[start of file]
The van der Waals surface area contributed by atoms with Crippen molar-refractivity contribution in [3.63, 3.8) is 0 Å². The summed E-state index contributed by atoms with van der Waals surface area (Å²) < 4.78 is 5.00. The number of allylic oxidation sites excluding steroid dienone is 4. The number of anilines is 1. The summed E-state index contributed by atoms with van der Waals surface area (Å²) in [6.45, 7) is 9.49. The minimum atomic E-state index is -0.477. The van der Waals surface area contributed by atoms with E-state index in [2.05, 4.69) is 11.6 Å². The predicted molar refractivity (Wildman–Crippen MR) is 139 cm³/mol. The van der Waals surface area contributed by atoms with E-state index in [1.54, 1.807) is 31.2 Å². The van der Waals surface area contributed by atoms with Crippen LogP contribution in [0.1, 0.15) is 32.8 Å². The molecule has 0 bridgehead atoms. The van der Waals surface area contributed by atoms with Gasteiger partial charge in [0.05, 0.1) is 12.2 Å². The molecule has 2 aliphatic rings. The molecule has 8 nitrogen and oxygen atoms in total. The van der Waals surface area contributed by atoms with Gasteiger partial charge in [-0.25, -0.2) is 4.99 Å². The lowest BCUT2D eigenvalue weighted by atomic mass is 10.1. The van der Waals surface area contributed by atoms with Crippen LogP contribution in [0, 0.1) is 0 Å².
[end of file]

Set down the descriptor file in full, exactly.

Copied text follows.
The van der Waals surface area contributed by atoms with Crippen molar-refractivity contribution in [3.63, 3.8) is 0 Å². The summed E-state index contributed by atoms with van der Waals surface area (Å²) < 4.78 is 5.00. The number of allylic oxidation sites excluding steroid dienone is 4. The number of anilines is 1. The summed E-state index contributed by atoms with van der Waals surface area (Å²) in [6.45, 7) is 9.49. The minimum atomic E-state index is -0.477. The van der Waals surface area contributed by atoms with E-state index in [2.05, 4.69) is 11.6 Å². The predicted molar refractivity (Wildman–Crippen MR) is 139 cm³/mol. The van der Waals surface area contributed by atoms with E-state index in [1.54, 1.807) is 31.2 Å². The van der Waals surface area contributed by atoms with Crippen LogP contribution in [0.1, 0.15) is 32.8 Å². The molecule has 0 bridgehead atoms. The van der Waals surface area contributed by atoms with Gasteiger partial charge in [0.05, 0.1) is 12.2 Å². The molecule has 2 aliphatic rings. The molecule has 8 nitrogen and oxygen atoms in total. The van der Waals surface area contributed by atoms with Gasteiger partial charge in [-0.25, -0.2) is 4.99 Å². The lowest BCUT2D eigenvalue weighted by atomic mass is 10.1. The van der Waals surface area contributed by atoms with Crippen LogP contribution in [0, 0.1) is 0 Å².